Afterwards, we walked down to the Distillery Building, where we got to learn more about the whiskey making process including the whiskey stills, the fermenting tanks and the charcoal-mellowing vats. That last part is perhaps the most important, filtering the 140-proof, unaged whiskey drop by drop through 10 feet of handcrafted charcoal.

It’s this extra step that imparts the distinctive smoothness you have come to expect from Jack Daniel’s, and it’s what makes this a Tennessee Whiskey and not a bourbon.

Jack Daniel's Distillery

Next, this whiskey goes into American White Oak barrels that are hand-built at Jack Daniel’s Cooperage. Once assembled, the barrel’s interior is toasted and charred using a proprietary method to coax the wood’s natural sugars out and caramelize them. The whiskey enters the barrel colorless and raw, but during the maturation process, the whiskey draws all of its rich amber color and much of its distinctive flavor from the barrels.

As you can imagine, if Jack Daniel’s were to reuse their barrels, they’d get diminishing returns, as the first batch of whiskey already draws out most of the flavor from the barrel. That’s why they only use a barrel once, after which they sell them off to third-parties.

Jack Daniel's Distillery

Interestingly enough, a number of variables determine how long a barrel of whiskey stays in the barrelhouse, including the barrel itself and where it’s located in the barrelhouse. Barrels located on the upper floors (where temperature changes are more extreme) tend to mature faster than barrels on the lower floors, where it’s generally cooler.

So rather than rely on age, a team of whiskey tasters sample each and every barrel to decide when they’re ready for bottling. Master Distiller Jeff Arnett showed us this process by bringing us to one of the barrelhouses and taking us up to the 6th floor, where he tapped into a couple of barrels and let us sample them right from the source. In a word.. incredible!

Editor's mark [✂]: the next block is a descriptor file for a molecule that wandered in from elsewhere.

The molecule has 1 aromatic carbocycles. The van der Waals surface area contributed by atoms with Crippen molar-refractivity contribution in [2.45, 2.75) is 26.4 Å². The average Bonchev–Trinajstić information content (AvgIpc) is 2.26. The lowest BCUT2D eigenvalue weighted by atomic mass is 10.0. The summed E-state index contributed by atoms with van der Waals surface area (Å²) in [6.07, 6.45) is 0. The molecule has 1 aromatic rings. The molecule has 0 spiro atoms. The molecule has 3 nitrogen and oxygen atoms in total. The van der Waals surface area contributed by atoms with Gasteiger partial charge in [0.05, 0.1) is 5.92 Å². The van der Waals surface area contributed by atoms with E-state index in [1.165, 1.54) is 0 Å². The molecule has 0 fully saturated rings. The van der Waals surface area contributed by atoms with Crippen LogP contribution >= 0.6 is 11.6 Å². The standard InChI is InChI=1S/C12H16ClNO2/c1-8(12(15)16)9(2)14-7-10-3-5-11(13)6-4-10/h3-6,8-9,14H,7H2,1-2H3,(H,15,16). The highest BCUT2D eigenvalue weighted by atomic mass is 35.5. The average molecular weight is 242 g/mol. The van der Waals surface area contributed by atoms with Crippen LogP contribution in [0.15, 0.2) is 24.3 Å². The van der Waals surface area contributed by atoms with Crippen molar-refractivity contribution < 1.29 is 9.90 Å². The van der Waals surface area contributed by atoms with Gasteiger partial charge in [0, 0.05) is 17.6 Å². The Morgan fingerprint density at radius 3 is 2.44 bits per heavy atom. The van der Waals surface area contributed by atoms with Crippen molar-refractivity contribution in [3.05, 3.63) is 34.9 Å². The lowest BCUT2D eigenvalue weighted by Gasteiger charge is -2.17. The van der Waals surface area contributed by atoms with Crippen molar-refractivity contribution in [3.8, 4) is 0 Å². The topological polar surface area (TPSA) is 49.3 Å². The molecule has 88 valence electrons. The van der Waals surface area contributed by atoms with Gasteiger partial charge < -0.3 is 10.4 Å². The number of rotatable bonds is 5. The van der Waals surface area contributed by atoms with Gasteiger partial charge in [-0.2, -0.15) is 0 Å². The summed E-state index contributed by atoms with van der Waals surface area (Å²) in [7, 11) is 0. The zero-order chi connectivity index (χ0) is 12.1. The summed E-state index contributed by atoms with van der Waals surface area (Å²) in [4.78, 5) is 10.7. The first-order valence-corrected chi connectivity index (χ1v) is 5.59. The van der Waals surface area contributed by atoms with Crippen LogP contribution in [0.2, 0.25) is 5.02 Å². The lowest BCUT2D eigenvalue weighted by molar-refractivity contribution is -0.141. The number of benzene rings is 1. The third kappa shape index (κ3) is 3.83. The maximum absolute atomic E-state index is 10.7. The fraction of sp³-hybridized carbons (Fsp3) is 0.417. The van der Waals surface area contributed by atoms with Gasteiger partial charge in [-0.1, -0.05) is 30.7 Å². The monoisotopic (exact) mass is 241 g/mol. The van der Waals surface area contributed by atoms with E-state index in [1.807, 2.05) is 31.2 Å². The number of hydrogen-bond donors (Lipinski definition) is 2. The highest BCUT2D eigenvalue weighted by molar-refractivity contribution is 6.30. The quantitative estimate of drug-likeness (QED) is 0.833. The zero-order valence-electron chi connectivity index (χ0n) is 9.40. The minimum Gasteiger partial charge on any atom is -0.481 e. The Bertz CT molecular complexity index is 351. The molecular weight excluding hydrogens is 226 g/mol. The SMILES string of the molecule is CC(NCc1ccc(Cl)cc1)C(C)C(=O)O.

Jack Daniel's Distillery

If that wasn’t enough, they also set up a tasting for us, where we got to sample every product in their portfolio, including Jack Daniel’s Old No. 7, Gentleman Jack, Single Barrel Select, Rye, Honey, Fire, and more. I really enjoyed the Single Barrel Select, but Honey and Fire were also standouts for me, and I definitely need to pick up a few bottles of these for myself.

Overall, I had a great time visiting the Jack Daniel’s Distillery and seeing everything that they have to offer, and I’d highly recommend taking the tour if you’re coming through Tennessee, even if you’re not a whiskey drinker. There’s a ton of history here, and it’s sure to give you a newfound respect for Jack Daniel’s, and the man who started it all.

Sujeet Patel is the founder of Guys Gab, and one of the biggest automotive enthusiast you'll ever meet. He's been fortunate enough to turn his passion for cars into a full-time job. Like they say, "If you love what you do, you'll never work a day in your life."

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Bud Light Kicks Off The Football Season With Two New ‘Dilly Dilly’ Spots

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I don’t know about you, but I just cannot get enough of those hilarious Bud Light Dilly Dilly commercials. And lucky for us, Bud Light is back with two new “Dilly Dilly” ads to celebrate the long-awaited return of the NFL football season.

Bud Lights For Everyone: